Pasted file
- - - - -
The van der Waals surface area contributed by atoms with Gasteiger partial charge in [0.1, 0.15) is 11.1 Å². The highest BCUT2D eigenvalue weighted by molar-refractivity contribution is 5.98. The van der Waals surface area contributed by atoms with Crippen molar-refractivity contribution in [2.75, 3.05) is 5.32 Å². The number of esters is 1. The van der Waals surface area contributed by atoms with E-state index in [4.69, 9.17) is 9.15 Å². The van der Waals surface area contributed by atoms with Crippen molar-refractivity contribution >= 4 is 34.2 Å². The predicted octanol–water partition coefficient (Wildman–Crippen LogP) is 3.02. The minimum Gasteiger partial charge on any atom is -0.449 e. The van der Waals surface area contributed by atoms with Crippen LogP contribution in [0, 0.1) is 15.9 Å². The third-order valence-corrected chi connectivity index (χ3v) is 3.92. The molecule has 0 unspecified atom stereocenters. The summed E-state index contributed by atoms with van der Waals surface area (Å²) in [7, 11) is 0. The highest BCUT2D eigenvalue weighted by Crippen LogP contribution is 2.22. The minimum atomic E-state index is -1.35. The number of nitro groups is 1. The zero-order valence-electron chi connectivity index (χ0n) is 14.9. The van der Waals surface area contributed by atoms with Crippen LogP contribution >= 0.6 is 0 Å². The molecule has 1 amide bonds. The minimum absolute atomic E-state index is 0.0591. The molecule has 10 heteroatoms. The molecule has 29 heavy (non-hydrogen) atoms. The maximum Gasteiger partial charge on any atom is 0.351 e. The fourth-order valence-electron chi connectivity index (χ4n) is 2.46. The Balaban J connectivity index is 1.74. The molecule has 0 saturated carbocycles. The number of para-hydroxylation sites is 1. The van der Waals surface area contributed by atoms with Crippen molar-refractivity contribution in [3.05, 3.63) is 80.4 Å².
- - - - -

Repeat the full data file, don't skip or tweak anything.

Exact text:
The van der Waals surface area contributed by atoms with Gasteiger partial charge in [0.1, 0.15) is 11.1 Å². The highest BCUT2D eigenvalue weighted by molar-refractivity contribution is 5.98. The van der Waals surface area contributed by atoms with Crippen molar-refractivity contribution in [2.75, 3.05) is 5.32 Å². The number of esters is 1. The van der Waals surface area contributed by atoms with E-state index in [4.69, 9.17) is 9.15 Å². The van der Waals surface area contributed by atoms with Crippen molar-refractivity contribution >= 4 is 34.2 Å². The predicted octanol–water partition coefficient (Wildman–Crippen LogP) is 3.02. The minimum Gasteiger partial charge on any atom is -0.449 e. The van der Waals surface area contributed by atoms with Crippen LogP contribution in [0, 0.1) is 15.9 Å². The third-order valence-corrected chi connectivity index (χ3v) is 3.92. The molecule has 0 unspecified atom stereocenters. The summed E-state index contributed by atoms with van der Waals surface area (Å²) in [7, 11) is 0. The highest BCUT2D eigenvalue weighted by Crippen LogP contribution is 2.22. The minimum atomic E-state index is -1.35. The number of nitro groups is 1. The zero-order valence-electron chi connectivity index (χ0n) is 14.9. The van der Waals surface area contributed by atoms with Crippen LogP contribution >= 0.6 is 0 Å². The molecule has 1 amide bonds. The minimum absolute atomic E-state index is 0.0591. The molecule has 10 heteroatoms. The molecule has 29 heavy (non-hydrogen) atoms. The maximum Gasteiger partial charge on any atom is 0.351 e. The fourth-order valence-electron chi connectivity index (χ4n) is 2.46. The Balaban J connectivity index is 1.74. The molecule has 0 saturated carbocycles. The number of para-hydroxylation sites is 1. The van der Waals surface area contributed by atoms with Crippen molar-refractivity contribution in [3.05, 3.63) is 80.4 Å².